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Microsoft Build - DirectX and Linux (WSL) plus more

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During the Microsoft Build 2020 developer conference, Microsoft has raised a number of eyebrows at their Linux plans. We've had a lot, and I do mean a ridiculous amount of people emailing in and messaging across various places about Microsoft. So, to get it out of the way and provide you a place to comment, here we are.

Microsoft put up a developer blog post titled "DirectX ❤ Linux", which is a nice bit of PR bait. In reality, it means nothing for the standard desktop Linux. It's focused entirely on the Windows Subsystem for Linux which Microsoft tightly controls and DirectX itself remains firmly closed source. Not only that, this current implementation relies on pre-compiled user mode binaries that ship as part of Windows itself. Right now it seems to also be focused on CUDA and AI / Machine Learning, however, they also announced Linux GUI applications will eventually be supported on WSL as well.

A Microsoft developer even said on the Linux Kernel mailing list, that there's "no intent" to have people coding for DX12 on Linux. Although another developer also said they "consider the possibility of bringing DX to Linux with no Windows cord attached". That's just words for now though. I wouldn't read much into it.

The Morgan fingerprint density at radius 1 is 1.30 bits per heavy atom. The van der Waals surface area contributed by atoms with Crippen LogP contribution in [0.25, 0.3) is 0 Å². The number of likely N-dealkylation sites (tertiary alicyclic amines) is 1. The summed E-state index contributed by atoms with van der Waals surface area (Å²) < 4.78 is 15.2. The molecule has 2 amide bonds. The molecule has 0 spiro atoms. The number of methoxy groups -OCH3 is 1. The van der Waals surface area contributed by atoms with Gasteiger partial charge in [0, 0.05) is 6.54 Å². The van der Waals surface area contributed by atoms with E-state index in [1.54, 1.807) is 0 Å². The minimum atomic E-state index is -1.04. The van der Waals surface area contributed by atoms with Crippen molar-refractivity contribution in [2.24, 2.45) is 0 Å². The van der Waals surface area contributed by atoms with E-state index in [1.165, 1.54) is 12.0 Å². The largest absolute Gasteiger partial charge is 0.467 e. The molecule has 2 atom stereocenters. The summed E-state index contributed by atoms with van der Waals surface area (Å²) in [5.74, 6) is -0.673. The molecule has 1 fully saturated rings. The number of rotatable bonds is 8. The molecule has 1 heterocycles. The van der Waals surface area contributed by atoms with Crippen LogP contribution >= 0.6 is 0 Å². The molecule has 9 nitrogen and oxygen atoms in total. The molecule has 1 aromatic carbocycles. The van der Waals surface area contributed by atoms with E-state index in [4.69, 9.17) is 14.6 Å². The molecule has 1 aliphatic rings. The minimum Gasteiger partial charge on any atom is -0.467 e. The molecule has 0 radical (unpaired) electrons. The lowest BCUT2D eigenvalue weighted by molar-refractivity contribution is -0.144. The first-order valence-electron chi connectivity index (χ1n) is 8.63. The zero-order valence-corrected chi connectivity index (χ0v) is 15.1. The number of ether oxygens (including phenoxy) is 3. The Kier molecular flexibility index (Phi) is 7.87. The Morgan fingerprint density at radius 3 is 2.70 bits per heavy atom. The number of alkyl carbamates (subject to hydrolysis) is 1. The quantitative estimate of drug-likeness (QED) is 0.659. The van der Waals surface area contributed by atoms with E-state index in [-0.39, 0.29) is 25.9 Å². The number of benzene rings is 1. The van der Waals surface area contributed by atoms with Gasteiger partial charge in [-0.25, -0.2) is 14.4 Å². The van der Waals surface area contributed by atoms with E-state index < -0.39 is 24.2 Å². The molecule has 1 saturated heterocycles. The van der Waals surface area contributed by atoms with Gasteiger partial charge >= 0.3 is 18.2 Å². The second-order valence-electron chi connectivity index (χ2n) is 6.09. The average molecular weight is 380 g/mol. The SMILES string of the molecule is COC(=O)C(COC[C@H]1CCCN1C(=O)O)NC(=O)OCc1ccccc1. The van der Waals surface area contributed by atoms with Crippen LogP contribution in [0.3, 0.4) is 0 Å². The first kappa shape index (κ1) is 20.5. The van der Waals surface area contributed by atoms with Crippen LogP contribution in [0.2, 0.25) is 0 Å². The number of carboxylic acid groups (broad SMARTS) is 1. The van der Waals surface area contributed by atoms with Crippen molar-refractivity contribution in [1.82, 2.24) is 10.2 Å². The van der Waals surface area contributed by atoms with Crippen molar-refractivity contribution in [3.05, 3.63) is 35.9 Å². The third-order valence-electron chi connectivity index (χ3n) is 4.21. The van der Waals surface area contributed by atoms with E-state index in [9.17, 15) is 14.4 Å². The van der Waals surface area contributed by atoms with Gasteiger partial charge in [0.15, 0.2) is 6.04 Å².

That's not all, they also announced the Windows Package Manager under an MIT license, which works much like the ones on Linux do in terminal. Better late than never.

Going even further, Microsoft also announced .NET MAUI, an "evolution" of the Xamarin.Forms toolkit which Microsoft said "supports all modern workloads" which once again did not mention Linux anywhere. However, to be properly clear, at least .NET MAUI should work on Linux like Xamarin.Forms but be entirely community supported (as noted on GitHub). Oh and Maui is already used—oops? It's GVFS all over again.

First they embraced Linux doing away with the Ballmer era of "Linux is a cancer", now they're extending a branch saying they were "on the wrong side of history" with open source and now they continue the extending. How long before extinguish phase starts (EEE)? Don't be fooled about Microsoft's stance and their aim here, it's not because they love Linux. They're going where the developers are to continue pulling people to Microsoft services. Nothing more.

If any of it concerns you: I hope you put that energy and effort into continuing your support of the Linux desktop. Help it to grow and prosper. Support your favourite distribution, your favourite application and/or game developer by throwing some money at them.

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I am the owner of GamingOnLinux. After discovering Linux back in the days of Mandrake in 2003, I constantly came back to check on the progress of Linux until Ubuntu appeared on the scene and it helped me to really love it. You can reach me easily by emailing GamingOnLinux directly.
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sudoshred 20 May, 2020